MIT 2.717

Intro to Inverse Problems p-15

~

A

~

B

1 s

H =

s 1

det (H ) = 1 s 2

1 1 s

H =

2

1 s s 1

1

MIT 2.717

Intro to Inverse Problems p-16

Radio Astronomy

Michelson Stellar Interferometry

Rotational Shear Interferometer (RSI)

MIT 2.717

Apps of Stat Optics p-1

Radio Telescope

www.nrao.edu

MIT 2.717

Apps of Stat Optics p-2

diameter 25m, weight 230t each)

Y radius ranges between

1km and 36km

wavelengths 90cm 7mm

resolution 200-1.5arcsec in

smallest configuration; 6 to 0.05

arcsec in largest configuration

signals are multiplied and

correlated at central station to

obtain (x,y).

van Cittert-Zernicke theorem

is used to invert the observations

and obtain the source I(,),

e.g. a constellation of galaxies

VLA images

images of a large solar flare that occurred on

17 June 1989. The red-orange background

images are optical images (H-Alpha) and the

superimposed contours show radio emission

as seen with the VLA at a wavelength of 4.9

GHz. The four images are from four different

times during the event, showing the

progression toward maximum radio emission

(bottom right). This soft X-ray flare was

accompanied by a coronal mass ejection.

from www.aoc.nrao.edu

MIT 2.717

Apps of Stat Optics p-3

"footpoints" of an arcade of magnetic loops

which arch NE/SW. The magnetic field is

strongest toward the NW, where prominent

sunspots appear dark in H alpha. Early in the

event, the magnetically stronger footpoint

emits radio waves first (a), followed by

magnetically conjugate footpoints to the SW

(b). The entire magnetic arch connecting the

two footpoints then emits (c,d).

VLA images

from www.aoc.nrao.edu

MIT 2.717

Apps of Stat Optics p-4

This is a radar image of Mars, made with the Goldstone-VLA radar system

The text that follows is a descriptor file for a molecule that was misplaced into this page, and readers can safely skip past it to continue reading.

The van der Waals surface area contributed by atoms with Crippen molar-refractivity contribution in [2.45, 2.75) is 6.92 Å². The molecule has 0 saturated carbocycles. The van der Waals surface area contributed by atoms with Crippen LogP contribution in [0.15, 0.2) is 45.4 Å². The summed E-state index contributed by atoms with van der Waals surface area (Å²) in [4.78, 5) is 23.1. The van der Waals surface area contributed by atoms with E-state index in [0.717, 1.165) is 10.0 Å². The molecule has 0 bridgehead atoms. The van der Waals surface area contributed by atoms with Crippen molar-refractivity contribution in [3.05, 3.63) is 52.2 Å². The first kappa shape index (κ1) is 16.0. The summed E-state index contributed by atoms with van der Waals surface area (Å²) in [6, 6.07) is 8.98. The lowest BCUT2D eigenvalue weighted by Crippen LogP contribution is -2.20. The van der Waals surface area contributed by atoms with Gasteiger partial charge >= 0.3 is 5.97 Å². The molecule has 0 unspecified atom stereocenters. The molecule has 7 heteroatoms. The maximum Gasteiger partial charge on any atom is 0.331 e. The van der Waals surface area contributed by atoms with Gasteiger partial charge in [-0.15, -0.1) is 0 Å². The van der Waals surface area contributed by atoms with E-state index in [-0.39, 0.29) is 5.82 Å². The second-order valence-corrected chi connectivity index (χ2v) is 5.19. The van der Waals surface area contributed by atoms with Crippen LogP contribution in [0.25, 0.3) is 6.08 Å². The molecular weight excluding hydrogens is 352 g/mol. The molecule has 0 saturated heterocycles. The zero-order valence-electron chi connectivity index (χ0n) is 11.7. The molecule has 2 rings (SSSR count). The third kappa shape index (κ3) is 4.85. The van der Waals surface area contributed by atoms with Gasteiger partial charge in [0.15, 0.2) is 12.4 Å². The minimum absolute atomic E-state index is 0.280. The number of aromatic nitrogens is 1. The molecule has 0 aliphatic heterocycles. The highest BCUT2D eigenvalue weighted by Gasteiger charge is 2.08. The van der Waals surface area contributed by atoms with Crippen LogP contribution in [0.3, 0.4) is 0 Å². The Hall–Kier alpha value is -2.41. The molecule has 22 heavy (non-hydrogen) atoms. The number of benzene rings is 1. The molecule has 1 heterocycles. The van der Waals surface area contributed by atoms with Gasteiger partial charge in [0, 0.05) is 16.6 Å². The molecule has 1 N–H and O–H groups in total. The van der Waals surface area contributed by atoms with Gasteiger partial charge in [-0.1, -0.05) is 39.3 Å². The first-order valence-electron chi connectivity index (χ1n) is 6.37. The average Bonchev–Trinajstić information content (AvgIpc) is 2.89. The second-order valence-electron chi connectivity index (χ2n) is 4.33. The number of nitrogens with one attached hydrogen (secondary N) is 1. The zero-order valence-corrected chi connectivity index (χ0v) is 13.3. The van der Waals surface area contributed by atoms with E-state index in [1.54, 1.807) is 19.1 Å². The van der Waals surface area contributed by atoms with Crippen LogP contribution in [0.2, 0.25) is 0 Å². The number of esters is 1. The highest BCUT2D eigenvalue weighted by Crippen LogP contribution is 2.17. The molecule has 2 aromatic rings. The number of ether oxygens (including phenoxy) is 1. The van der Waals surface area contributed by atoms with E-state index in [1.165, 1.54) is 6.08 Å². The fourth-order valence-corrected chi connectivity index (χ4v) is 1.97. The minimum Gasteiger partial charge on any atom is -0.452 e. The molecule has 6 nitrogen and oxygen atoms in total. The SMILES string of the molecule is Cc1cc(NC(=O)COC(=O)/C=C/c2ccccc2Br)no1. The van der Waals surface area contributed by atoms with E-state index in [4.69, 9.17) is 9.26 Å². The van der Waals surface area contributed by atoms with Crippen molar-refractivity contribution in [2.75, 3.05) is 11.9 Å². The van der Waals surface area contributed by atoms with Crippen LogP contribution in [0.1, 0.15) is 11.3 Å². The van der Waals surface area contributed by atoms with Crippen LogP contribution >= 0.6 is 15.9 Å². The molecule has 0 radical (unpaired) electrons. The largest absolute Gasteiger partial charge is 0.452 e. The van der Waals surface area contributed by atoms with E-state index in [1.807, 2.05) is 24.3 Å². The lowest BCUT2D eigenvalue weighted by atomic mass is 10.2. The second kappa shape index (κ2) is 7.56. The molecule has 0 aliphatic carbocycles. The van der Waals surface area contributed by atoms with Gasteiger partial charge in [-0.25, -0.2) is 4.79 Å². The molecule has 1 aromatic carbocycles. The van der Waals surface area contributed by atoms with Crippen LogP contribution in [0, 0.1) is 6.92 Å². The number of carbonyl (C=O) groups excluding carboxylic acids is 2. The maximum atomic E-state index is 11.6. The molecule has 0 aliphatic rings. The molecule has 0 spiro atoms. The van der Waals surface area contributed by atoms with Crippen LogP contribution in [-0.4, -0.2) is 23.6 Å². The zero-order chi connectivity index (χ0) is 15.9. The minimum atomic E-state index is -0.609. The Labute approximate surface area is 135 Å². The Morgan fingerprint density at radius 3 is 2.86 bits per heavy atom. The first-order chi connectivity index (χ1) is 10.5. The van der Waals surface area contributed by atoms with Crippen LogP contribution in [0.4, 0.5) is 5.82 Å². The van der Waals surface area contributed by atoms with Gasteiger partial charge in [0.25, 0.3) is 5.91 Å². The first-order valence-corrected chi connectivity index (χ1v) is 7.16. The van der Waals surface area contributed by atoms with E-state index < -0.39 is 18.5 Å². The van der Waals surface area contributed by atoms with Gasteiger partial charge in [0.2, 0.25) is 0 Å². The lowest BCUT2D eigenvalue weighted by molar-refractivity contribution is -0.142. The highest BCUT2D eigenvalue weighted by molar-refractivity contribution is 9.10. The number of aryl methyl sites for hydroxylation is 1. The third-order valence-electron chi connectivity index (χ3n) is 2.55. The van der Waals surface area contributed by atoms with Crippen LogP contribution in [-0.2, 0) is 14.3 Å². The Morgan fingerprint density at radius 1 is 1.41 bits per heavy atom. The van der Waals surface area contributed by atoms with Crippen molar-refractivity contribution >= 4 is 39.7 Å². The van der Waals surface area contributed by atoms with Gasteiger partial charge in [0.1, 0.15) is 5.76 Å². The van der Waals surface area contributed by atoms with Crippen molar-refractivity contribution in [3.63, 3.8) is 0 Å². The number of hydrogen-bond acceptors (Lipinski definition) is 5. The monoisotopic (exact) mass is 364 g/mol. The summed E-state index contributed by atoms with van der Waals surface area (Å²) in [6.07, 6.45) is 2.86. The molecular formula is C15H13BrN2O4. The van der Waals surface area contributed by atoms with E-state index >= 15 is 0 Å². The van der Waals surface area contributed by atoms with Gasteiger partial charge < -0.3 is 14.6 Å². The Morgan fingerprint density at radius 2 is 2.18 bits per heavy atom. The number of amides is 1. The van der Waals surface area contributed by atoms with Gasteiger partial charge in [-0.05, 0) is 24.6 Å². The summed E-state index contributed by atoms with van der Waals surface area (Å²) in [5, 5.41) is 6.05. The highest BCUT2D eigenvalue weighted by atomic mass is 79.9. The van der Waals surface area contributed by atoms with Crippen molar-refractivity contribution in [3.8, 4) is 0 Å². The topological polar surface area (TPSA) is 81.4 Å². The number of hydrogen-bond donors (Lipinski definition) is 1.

in 1988. Red areas are areas of high radar reflectivity. The south polar ice

cap, at the bottom of the image, is the area of highest reflectivity. The other

areas of high reflectivity are associated with the giant shield volcanoes of the

Tharsis ridge. The dark area to the West of the Tharsis ridge showed no

detectable radar echoes, and thus was dubbed the "Stealth" region.

VLA images

from www.aoc.nrao.edu

MIT 2.717

Apps of Stat Optics p-5

VLA images

from www.aoc.nrao.edu

The galaxy M81 is a spiral galaxy about 11 million light-years from Earth. It is about

50,000 light-years across. This VLA image was made using data taken during three of

the VLA's four standard configurations for a total of more than 60 hours of observing

time. The spiral structure is clearly shown in this image, which shows the relative

intensity of emission from neutral atomic hydrogen gas. In this pseudocolor image,

red indicates strong radio emission and blue weaker emission.

MIT 2.717

Apps of Stat Optics p-6

from www.aoc.nrao.edu

MIT 2.717

Apps of Stat Optics p-7

This pair of images illustrates the need to study celestial objects at different

wavelengths in order to get "the whole picture" of what is happening with those

objects. At left, you see a visible-light image of the M81 Group of galaxies.

This image largely shows light coming from stars in the galaxies. At right, a

radio image, made with the VLA, shows the hydrogen gas, including streamers

of gas connecting the galaxies. From the radio image, it becomes apparent that

this is an interacting group of galaxies, not isolated objects.

Since multiplication cannot be performed directly, it is done through interference

(Youngs interferometer)

Extreme requirements on mechanical and thermal stability (better than /100

between the two arms)

Alternative: intensity interferometer (or Hanbury Brown Twiss interferometer)

MIT 2.717

Apps of Stat Optics p-8

from www.physics.usyd.edu.au/astron/susi

interferometer

from www.physics.usyd.edu.au/astron/susi

MIT 2.717

Apps of Stat Optics p-9

beam splitter

folding mirror

sensor array

folding mirror

dither

translation

stage

input aperture

rotating object

MIT 2.717

Apps of Stat Optics p-10

www.fitzpatrick.duke.edu/disp/

shutter

camera

cooling fan

long-travel platform (2)

MIT 2.717

Apps of Stat Optics p-11

Aerotech stage

by David J. Brady, Duke University

www.fitzpatrick.duke.edu/disp/

shutter

input

aperture

magnetic

coupling

90

shearing

mirror

90 dither

mirror

beamsplitter

mirror

support

flexure

stage

MIT 2.717

Apps of Stat Optics p-12

www.fitzpatrick.duke.edu/disp/

Mobile RSI

Distant Focus Corporation

MIT 2.717

Apps of Stat Optics p-13

www.fitzpatrick.duke.edu/disp/